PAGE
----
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Thursday, 14 November 2013
Page: 361


Mrs MARKUS (Macquarie) (16:39): I rise today to speak about the recent bushfires that have ravaged the electorate of Macquarie and in particular the community of the Blue Mountains. The impact is significant, visibly and tangibly, but the impact is also in the unseen. There is psychological and social trauma for the individuals, families and business owners touched by bushfires.

On 17 October the Linksview Road fire burnt hot and fast through the communities of Springwood, Winmalee and Yellow Rock, destroying 193 homes. On the same day the Mount York Road fire burnt out more than 8,000 hectares of bushland and destroyed 10 homes in Mount Victoria. The State Mine fire started on 16 October and burnt through more than 50,000 hectares, impacting the communities of Mount Wilson and Mount Irvine, resulting in one home lost and another damaged. This fire also had significant impacts on the Hawkesbury, with evacuations and road closures. Overall, 191 homes in addition were damaged.

From that terrifying day on 17 October there have emerged stories of survival and unimaginable terror as residents rushed to escape the fires. One family in Yellow Rock had over 50 people shelter in their home as the fires ripped through. Employees at Oasis Nursery sheltered in the lunch room, fearing for their very lives.

I spent most of Thursday evening in the Springwood evacuation centre with families and individuals, many unsure if their homes were still standing. Early Friday was very emotional. Escorted by police I stood with members of the community in front of their homes, which they had just lost. The president of the local RSL was just one person I shared this pain with.

Many have lost businesses, their means of survival and income, and are doing it tough. Mr Joe Mercieca is the owner of Blue Eco Homes, whose business was destroyed. Yet Joe has demonstrated the spirit of many of those affected by putting his hand up to become part of the recovery committee.

The economic impact of the bushfires on a community that relies so heavily on daily visitors and tourism is enormous. In the days following the disaster it became clear, however, that the community would not be beaten by this. The response from the community as well as the emergency services has been outstanding.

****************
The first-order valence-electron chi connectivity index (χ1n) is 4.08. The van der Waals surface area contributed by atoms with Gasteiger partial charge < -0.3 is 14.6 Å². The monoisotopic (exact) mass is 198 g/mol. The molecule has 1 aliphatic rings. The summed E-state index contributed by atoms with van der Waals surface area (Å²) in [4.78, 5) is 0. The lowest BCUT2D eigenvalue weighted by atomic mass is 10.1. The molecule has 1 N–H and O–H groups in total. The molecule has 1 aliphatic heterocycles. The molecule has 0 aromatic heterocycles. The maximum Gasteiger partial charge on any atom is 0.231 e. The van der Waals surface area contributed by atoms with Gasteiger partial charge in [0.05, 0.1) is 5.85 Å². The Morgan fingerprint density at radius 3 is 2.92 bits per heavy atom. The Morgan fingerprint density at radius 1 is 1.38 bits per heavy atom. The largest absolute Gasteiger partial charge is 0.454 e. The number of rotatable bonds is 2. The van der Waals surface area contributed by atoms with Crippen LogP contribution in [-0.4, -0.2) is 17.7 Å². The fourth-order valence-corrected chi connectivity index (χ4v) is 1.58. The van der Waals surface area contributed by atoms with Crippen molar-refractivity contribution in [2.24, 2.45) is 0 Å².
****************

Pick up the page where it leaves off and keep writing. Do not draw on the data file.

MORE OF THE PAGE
A special mention must go to the Springwood Sports Club and to Richmond Club. Both of these clubs opened their doors to families and became evacuation centres, at a huge cost to their own business. The work of emergency services must be acknowledged, in particular the NSW Rural Fire Service, National Parks, RAAF bases Richmond and Glenbrook, NSW Fire and Rescue, the SES and the NSW Police. I will be forever grateful for the work of these courageous men and women, many of them volunteers, who worked day and night to protect their communities in the face of extreme danger.

I also wish to acknowledge the work of all involved in the recovery centre, which has provided a one-stop-shop for those affected. I owe thanks also to my colleagues, to the Prime Minister, who came to visit the worst affected areas the day after disaster struck, and to Minister Payne and Minister Keenan, who were with me on the ground within days following the disaster. Their work to quickly activate much needed disaster relief funds and assess what else was needed on the ground was much appreciated.

Since this disaster struck I have not stopped making representations on behalf of the people of Macquarie to the Prime Minister, the Assistant Treasurer, the Minister for Human Services, the Minister for Justice, the Minister for Small Business, the Minister for Defence and the Minister for Trade and Investment. I also thank and acknowledge the state member of the Blue Mountains, Roza Sage. She and I have worked tirelessly together.

Minister Payne organised a mobile Department of Human Services office, which was set up on the ground to help people access payments quickly. The defence force has been on the ground to help with the clean-up and the clearing of properties. Last week I initiated a meeting with Phil Koperberg and Habitat for Humanity to see what other assistance could be offered, particularly during the rebuilding phase.

Our priority has been to bring immediate relief to those most in need, and within 24 hours. We activated the Disaster Recovery Payment to assist families whose homes were destroyed or damaged, and those who were severely injured or lost loved ones. Fortunately, not one life was lost in the Blue Mountains. Under the Natural Disaster Relief and Recovery Arrangements, we also contributed to the cost of meeting the immediate needs of those affected by the bushfires, including emergency food, clothing and accommodation.

It has been disappointing to observe the behaviour of Senator Doug Cameron. Under the guise of caring for his community Senator Cameron has taken every opportunity to throw political darts and stand back and criticise. One worker from the Winmalee neighbourhood centre approached me in the street to complain about the senator's behaviour at the recovery centre. In a genuine spirit of bipartisanship, the Minister for Human Services offered assistance to any residents who contacted Senator Cameron's office. He has failed to respond to this offer. In closing, I acknowledge that the people of Macquarie have suffered a huge blow. There is a long journey ahead, but I believe that through joint effort that is being undertaken locally and nationally we will see this through.